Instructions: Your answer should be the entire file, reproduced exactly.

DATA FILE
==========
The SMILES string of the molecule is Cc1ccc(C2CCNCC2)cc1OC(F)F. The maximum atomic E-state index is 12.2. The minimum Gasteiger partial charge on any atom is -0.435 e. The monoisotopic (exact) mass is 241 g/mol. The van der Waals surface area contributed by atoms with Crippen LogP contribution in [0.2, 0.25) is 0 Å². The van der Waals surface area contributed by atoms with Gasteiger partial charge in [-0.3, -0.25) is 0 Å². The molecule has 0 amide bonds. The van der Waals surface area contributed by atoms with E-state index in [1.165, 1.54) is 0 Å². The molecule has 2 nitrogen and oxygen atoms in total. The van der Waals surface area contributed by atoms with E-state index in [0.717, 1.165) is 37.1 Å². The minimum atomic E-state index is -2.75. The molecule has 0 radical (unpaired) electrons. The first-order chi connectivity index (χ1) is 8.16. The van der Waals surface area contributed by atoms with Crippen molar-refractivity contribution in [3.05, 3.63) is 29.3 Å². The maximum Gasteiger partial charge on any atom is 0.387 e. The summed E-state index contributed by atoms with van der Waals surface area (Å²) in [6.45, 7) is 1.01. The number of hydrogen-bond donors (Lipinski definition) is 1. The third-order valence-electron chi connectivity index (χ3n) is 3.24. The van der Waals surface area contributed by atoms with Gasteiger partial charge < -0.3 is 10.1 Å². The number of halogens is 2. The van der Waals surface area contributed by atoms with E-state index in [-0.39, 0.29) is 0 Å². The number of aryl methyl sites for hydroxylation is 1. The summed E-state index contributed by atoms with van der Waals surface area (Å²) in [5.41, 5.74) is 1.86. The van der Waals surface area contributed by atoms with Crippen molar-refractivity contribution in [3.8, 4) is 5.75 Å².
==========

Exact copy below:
The SMILES string of the molecule is Cc1ccc(C2CCNCC2)cc1OC(F)F. The maximum atomic E-state index is 12.2. The minimum Gasteiger partial charge on any atom is -0.435 e. The monoisotopic (exact) mass is 241 g/mol. The van der Waals surface area contributed by atoms with Crippen LogP contribution in [0.2, 0.25) is 0 Å². The van der Waals surface area contributed by atoms with Gasteiger partial charge in [-0.3, -0.25) is 0 Å². The molecule has 0 amide bonds. The van der Waals surface area contributed by atoms with E-state index in [1.165, 1.54) is 0 Å². The molecule has 2 nitrogen and oxygen atoms in total. The van der Waals surface area contributed by atoms with E-state index in [0.717, 1.165) is 37.1 Å². The minimum atomic E-state index is -2.75. The molecule has 0 radical (unpaired) electrons. The first-order chi connectivity index (χ1) is 8.16. The van der Waals surface area contributed by atoms with Crippen molar-refractivity contribution in [3.05, 3.63) is 29.3 Å². The maximum Gasteiger partial charge on any atom is 0.387 e. The summed E-state index contributed by atoms with van der Waals surface area (Å²) in [6.45, 7) is 1.01. The number of hydrogen-bond donors (Lipinski definition) is 1. The third-order valence-electron chi connectivity index (χ3n) is 3.24. The van der Waals surface area contributed by atoms with Gasteiger partial charge < -0.3 is 10.1 Å². The number of halogens is 2. The van der Waals surface area contributed by atoms with E-state index in [-0.39, 0.29) is 0 Å². The number of aryl methyl sites for hydroxylation is 1. The summed E-state index contributed by atoms with van der Waals surface area (Å²) in [5.41, 5.74) is 1.86. The van der Waals surface area contributed by atoms with Crippen molar-refractivity contribution in [3.8, 4) is 5.75 Å².